The novel coronavirus poses a unique predicament for the homeless. If a homeless person contracts COVID-19 and needs isolation, where do they go? They can’t go to a shelter. The virus can spread like wildfire in such communal settings. Even if they find a place to quarantine, who will monitor their health?
The Herbert Wertheim College of Medicine (HWCOM) joined forces with the Miami-Dade Homeless Trust and the Rotary Club of Miami for a telehealth initiative to help homeless individuals infected with the virus.
“Because people with COVID-19 can decompensate quickly, and the homeless are a particularly vulnerable population that lacks resources, we wanted to make sure that these patients are followed closely,” said Dr. Gregory Schneider, associate professor in the Division of Family and Community Medicine.
The first cases of COVID-19 in the South Florida homeless population were discovered in April. A
26-year-old homeless man was the first to die from the virus. The Trust started isolating infected individuals in hotel rooms and providing them with meals and cell phones.
One of those individuals was Romel Aristide, a 51-year-old insulin-dependent diabetic, homeless, jobless. Alone in his hotel room, he longed for his wife and children in Haiti and worried he could not work to provide for them. He was sick, and he was sad until he started getting calls from two total strangers.
“Skylar and Sabrina called me twice a day. They tell me God has not forgotten you. They got me insulin. They give me strength,” Aristide said of FIU medical students Skylar Korek and Sabrina Gill. “I feel alive when they call.”
When the virus broke out, medical students wanted to do something to help the homeless but weren’t sure what they could do.
“Dr. Schneider suggested we contact the Homeless Trust, and that’s how it began,” said Kyle Sellers, a third-year medical student.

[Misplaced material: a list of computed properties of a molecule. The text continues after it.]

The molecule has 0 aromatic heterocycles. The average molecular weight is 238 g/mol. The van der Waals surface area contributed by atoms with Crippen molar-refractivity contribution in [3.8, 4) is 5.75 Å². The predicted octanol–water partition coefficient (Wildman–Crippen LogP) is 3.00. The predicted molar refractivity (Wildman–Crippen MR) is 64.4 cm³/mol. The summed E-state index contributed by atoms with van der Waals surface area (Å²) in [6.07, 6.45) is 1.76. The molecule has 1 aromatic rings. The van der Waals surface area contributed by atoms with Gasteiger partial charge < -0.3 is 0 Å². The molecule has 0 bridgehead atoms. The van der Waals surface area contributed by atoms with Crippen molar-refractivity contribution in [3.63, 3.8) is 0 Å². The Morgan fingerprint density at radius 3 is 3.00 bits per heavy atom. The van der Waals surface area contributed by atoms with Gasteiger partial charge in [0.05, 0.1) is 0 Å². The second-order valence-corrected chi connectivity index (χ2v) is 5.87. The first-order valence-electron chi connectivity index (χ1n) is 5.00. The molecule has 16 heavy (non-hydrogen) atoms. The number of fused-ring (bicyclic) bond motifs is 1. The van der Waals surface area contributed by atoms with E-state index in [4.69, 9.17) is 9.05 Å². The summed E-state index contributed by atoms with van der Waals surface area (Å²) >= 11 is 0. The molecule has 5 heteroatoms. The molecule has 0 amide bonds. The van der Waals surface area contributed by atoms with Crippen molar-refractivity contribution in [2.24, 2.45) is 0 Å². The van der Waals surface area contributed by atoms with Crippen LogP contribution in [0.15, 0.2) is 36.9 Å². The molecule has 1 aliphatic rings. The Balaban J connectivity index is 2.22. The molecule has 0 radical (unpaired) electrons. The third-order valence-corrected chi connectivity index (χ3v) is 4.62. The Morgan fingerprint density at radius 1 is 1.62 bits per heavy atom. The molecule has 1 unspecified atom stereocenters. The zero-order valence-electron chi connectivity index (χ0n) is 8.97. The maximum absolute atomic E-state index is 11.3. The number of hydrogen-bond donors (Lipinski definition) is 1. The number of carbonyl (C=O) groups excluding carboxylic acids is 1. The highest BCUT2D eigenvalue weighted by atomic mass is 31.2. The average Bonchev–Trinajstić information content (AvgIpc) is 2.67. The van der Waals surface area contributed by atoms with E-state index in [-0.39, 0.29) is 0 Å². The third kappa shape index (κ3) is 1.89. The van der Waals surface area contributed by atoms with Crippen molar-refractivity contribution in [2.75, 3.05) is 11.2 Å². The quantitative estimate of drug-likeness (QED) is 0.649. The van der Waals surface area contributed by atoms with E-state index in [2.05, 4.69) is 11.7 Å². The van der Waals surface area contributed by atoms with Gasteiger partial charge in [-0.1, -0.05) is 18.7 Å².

“One of the biggest challenges the Trust faced when COVID-19 hit was to provide symptom monitoring, wellness checks, referrals for medical care and medical clearance for persons experiencing homelessness in quarantine or isolation,” said Ronald L. Book, chair of the Miami-Dade County Homeless Trust. “FIU’s College of Medicine stepped up to offer telehealth services to this vulnerable population.”
With Schneider’s guidance, students put together a team of HWCOM volunteers. More than 40 medical students and six faculty members signed up to help. Their job, to call people in isolation daily to check up on their health. The students work in pairs with a faculty supervisor. So far, they have monitored 27 individuals.
“We ask them a list of questions to calculate a person’s risk of having more significant complications of COVID-19,” said Schneider. Those at higher risks are referred to a doctor or sent to the hospital. “We also want to be able to confidently determine when a client is no longer at risk and may be medically cleared to go back into a shelter. We are trying to prevent epidemics within shelters, which would be very difficult to manage.”
Natalie Abad was volunteering at the COVID-19 FIU testing site when she heard about the homeless initiative from a classmate and immediately signed up.
“As a medical student, it’s been challenging to take a back seat during this pandemic and not be able to help. This was a very humbling way for me to provide support to one of the most vulnerable communities being affected,” she said.
Natalie and her teammate, Raquel Gil, were assigned a homeless man in isolation at a hotel in Overtown. During their calls, they discussed his feelings of isolation, symptoms, and any other concerns.
“He couldn’t stop expressing his gratitude,” she said. “He looked forward to our daily phone calls.”
Although some of the clients don’t speak English, communication is not a problem.
“Mr. Aristide speaks Creole, so we use a medical translation service to interpret for us during the calls,” said Korek.
The students often help with things that have nothing to do with the virus. They make sure their clients have clothing, toiletries, medication refills. Just as important, they provide a human connection.
Aristide beat the virus. He is now out of isolation and living in a shelter. But the phone calls haven’t stopped. They are not as often, but at his insistence, Korek and Gill continue to call. “This mean[s] a lot to me,” he said.